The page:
Understatement of the year: there are a lot of LED-based lighting products. In the past two years alone, at least a dozen new companies have been formed explicitly to manufacture LED lighting products for professional stage and events applications. Meanwhile, in the general illumination market, LED lighting is creating an even greater amount of attention. The white LED is the star player there, and the incentive is partly the energy savings that LEDs can offer, but also the reduction of mercury if LEDs can replace fluorescent lighting. LED lighting is clearly here to stay.
This article aims to demystify LED lighting and put it in perspective. What are its strengths and its unique traits? In what applications and circumstances can LED lighting provide a better solution than other light sources?
How LEDs Work
Let's look at the fundamentals of the LED itself before we get into the nitty gritty details. First of all, an LED (Light Emitting Diode) is not a miniature lamp with a colored cap. There are no filament wires as found in an incandescent lamp, no electrodes with an arc gap, like in a discharge lamp. LEDs are substantially different from any other type of light source. They are semiconductors (like transistors), and this makes them suitable for large scale mass production and for direct control by microprocessors. This should enable LED lighting to be very cost effective compared to other lighting technologies.
The light from an LED is practically a pure, single color. A green LED produces green light only, a red LED only red light, and so on. It is the material of the LED chip that determines the color. LEDs are driven by direct current, and the amount of current determines the brightness. The brightness of the LED is proportional to the current flowing through the LED: more current, more light. In order to create a full range of colors including white light, we need to use a selection of different colored LEDs that can be combined in various proportions to create a wide color palette. Typically this is done using red, green, and blue LEDs.
Yes, LEDs producing white light are also available. They use a technique borrowed from fluorescent lighting. White LEDs are actually blue or ultraviolet LEDs with a coating of phosphorescent material that shifts some of the light into green and red which, together with the original blue light, creates white light.
With those basics covered, let's look at all the virtues attributed to LEDs and how they hold up to closer scrutiny.
LEDs have no moving parts, no filaments to break, no arc gaps to erode, and no gases to deteriorate. They use very little power too. No wonder they are rated for up 100,000 hours. Imagine, that's 11 years if operated 24 hours a day, seven days a week. Unlike other light sources, the life of an LED is not determined by an outright failure to work. LEDs rarely go out with a bang; they gracefully decline over time. The single most influential parameter is the operating temperature of the LED. Heat is the #1 enemy of LEDs but more on that later.
Most likely, your LED lighting fixture will be going (but not strong) after those 100,000 hours. Productive working life would perhaps be a better description. LEDs should be allowed to retire after a certain age.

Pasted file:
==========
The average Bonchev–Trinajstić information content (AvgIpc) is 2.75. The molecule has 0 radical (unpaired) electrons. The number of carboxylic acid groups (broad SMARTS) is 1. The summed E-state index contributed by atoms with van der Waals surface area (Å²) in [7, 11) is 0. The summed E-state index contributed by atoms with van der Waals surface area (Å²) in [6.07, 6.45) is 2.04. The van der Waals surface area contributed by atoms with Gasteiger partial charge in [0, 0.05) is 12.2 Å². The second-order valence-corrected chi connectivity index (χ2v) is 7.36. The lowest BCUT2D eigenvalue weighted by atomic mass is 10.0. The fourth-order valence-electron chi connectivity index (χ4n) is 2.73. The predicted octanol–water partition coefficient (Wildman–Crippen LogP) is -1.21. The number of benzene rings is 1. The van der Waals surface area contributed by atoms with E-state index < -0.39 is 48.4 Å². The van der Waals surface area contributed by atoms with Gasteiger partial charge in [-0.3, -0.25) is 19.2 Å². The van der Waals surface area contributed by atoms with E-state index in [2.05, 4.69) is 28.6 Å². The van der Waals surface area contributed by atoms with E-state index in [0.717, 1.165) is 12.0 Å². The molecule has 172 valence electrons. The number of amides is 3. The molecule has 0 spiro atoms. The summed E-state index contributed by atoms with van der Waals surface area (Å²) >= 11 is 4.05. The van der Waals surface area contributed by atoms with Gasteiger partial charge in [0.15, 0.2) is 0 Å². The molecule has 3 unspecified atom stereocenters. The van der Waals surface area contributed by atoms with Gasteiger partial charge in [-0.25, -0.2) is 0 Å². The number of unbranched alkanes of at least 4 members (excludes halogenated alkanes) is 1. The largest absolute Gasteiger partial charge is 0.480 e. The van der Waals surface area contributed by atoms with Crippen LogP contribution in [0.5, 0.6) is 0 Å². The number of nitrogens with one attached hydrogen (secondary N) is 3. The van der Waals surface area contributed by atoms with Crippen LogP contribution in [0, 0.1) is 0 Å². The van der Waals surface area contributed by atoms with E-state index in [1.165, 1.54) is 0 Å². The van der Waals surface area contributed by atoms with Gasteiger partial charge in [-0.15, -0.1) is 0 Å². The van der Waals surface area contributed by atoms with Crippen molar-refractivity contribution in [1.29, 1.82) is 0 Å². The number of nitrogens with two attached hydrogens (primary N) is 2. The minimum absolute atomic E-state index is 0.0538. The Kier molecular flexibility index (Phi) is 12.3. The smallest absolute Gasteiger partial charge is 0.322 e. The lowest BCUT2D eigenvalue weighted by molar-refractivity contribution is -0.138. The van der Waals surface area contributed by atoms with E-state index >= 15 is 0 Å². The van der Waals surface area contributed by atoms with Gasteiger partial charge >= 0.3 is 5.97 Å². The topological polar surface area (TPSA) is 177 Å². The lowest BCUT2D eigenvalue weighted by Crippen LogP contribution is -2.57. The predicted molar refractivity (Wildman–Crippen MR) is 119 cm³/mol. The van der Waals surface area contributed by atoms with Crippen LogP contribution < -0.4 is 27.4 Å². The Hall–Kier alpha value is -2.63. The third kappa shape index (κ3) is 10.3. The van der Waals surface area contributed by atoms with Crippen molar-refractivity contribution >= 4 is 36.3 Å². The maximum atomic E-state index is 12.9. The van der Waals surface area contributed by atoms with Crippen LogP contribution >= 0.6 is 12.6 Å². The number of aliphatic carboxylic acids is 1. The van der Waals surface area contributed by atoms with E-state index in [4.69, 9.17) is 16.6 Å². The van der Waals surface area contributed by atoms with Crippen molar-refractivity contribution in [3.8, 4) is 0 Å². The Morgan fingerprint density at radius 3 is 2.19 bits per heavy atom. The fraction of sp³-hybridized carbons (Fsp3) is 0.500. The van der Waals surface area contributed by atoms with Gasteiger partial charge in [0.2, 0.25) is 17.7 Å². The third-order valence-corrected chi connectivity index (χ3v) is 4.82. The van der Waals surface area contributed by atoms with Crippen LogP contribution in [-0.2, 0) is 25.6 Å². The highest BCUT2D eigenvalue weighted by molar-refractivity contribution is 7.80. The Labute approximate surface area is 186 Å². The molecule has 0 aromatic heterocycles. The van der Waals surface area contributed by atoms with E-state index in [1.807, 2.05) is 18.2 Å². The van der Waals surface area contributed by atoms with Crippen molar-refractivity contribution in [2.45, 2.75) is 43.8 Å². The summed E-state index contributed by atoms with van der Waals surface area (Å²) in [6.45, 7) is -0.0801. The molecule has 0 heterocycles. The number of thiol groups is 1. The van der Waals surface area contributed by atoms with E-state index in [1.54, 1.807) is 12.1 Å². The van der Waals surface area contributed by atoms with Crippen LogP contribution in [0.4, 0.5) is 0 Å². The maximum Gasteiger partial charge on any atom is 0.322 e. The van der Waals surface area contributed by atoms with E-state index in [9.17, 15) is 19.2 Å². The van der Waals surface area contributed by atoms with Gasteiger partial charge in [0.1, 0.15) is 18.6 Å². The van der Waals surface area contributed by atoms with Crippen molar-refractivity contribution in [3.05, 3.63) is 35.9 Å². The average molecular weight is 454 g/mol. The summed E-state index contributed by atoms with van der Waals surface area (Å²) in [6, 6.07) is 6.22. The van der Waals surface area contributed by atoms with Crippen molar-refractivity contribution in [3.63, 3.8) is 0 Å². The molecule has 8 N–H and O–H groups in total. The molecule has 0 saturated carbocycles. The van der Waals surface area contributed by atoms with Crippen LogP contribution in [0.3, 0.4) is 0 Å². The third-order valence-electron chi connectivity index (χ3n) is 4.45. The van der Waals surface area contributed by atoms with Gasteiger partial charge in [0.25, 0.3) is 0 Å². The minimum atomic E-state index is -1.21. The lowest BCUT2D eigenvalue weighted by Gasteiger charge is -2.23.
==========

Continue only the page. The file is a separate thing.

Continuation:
What sort of lifetime can you realistically expect? When a large number of LEDs are packed tightly together, as they invariably are in LED lighting fixtures, the working environment is far from ideal, and this affects the life of the LEDs. Nevertheless, a well designed LED-based lighting fixture should achieve at least 40,000 to 50,000 hours. That is still very impressive and more than enough for most real world applications; 24/7 operation at full power is rarely required anyway. Let's say there's three shows a day, each show at two hours, seven days a week. That's 42 hours of operation per week. If we conservatively assume 40,000 hours of lifetime, that translates into more than 18 years of operation.
This is based on the assumption that the power supplies, cooling fans, and other electronics inside the LED fixture are also rated similarly to the LEDs. In all likelihood, the power supply is the weakest link. This may be a good argument for choosing external, easy to access power supplies for LED lighting, at least for fixed installations.
The working life of a properly designed LED lighting fixture will far exceed its economic life. Most likely, you will be replacing your LED lights with better and brighter models long before the life of LEDs become an issue.
Hand in hand with the long life comes the issue of maintenance. Is it reasonable to assume that, since no LED replacement is required, an LED-based light can be installed and left alone for several years?
This is a tricky one, since maintenance is typically not only light source replacement. It also involves cleaning lenses, reflectors, etc. due to dust circulating in the air. Fortunately, modern LED fixtures often use sealed optics, but there is always at least one exposed optical surface. After all, the light does has to leave the fixture! This surface, be it a protective cover or a lens, will need cleaning from time to time. The frequent use of smoke and haze machines in performance spaces further adds to the contamination of the air and produces deposits on all lighting fixtures, helping to bind dust and other debris in the air. In the stage and events lighting market, the lights will be subject to frequent rigging and de-rigging anyway, and any decent rental shop and lighting department in a theatre or studio will also maintain inventory on a regular basis.
Maintenance, therefore, is drastically reduced compared to conventional fixtures, but cleaning and general upkeep is still required, just like any other fixture.
LED lights have one very strong and unique selling proposition: they are very rugged. With no moving parts, fragile lamps, or dichroic glass filters, no other color-changing lighting fixture comes close to an LED-based unit in terms of ability to withstand abuse and harsh environments. This is a major benefit in the architectural market, but the ruggedness is, of course, equally welcome in theatre and touring applications. LED lights can be built into set pieces and other hard-to-access positions. A current favorite application for LED lights is as truss toners. Mounted inside aluminum trussing, the small dimensions, rugged nature, and directional beam of LED lights really shine in this environment.